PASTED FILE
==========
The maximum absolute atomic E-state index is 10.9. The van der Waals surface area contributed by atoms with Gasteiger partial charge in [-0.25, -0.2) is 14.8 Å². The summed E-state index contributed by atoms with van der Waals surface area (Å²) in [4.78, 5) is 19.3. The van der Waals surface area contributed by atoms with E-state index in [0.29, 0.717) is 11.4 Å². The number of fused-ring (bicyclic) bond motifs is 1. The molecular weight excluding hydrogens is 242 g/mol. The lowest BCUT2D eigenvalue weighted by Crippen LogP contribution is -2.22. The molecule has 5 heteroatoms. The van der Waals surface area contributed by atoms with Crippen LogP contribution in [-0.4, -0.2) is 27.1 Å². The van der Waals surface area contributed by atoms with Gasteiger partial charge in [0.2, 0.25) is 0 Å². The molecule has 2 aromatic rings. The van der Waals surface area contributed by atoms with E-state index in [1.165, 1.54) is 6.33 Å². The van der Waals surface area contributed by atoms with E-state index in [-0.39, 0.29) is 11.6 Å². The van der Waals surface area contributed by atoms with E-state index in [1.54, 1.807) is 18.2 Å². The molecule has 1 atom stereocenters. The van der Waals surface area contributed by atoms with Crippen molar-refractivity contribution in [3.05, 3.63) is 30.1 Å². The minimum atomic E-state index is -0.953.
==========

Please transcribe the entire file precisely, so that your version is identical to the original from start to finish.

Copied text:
The maximum absolute atomic E-state index is 10.9. The van der Waals surface area contributed by atoms with Gasteiger partial charge in [-0.25, -0.2) is 14.8 Å². The summed E-state index contributed by atoms with van der Waals surface area (Å²) in [4.78, 5) is 19.3. The van der Waals surface area contributed by atoms with E-state index in [0.29, 0.717) is 11.4 Å². The number of fused-ring (bicyclic) bond motifs is 1. The molecular weight excluding hydrogens is 242 g/mol. The lowest BCUT2D eigenvalue weighted by Crippen LogP contribution is -2.22. The molecule has 5 heteroatoms. The van der Waals surface area contributed by atoms with Crippen LogP contribution in [-0.4, -0.2) is 27.1 Å². The van der Waals surface area contributed by atoms with Gasteiger partial charge in [0.2, 0.25) is 0 Å². The molecule has 2 aromatic rings. The van der Waals surface area contributed by atoms with E-state index in [1.165, 1.54) is 6.33 Å². The van der Waals surface area contributed by atoms with E-state index in [-0.39, 0.29) is 11.6 Å². The van der Waals surface area contributed by atoms with E-state index in [1.54, 1.807) is 18.2 Å². The molecule has 1 atom stereocenters. The van der Waals surface area contributed by atoms with Crippen molar-refractivity contribution in [3.05, 3.63) is 30.1 Å². The minimum atomic E-state index is -0.953.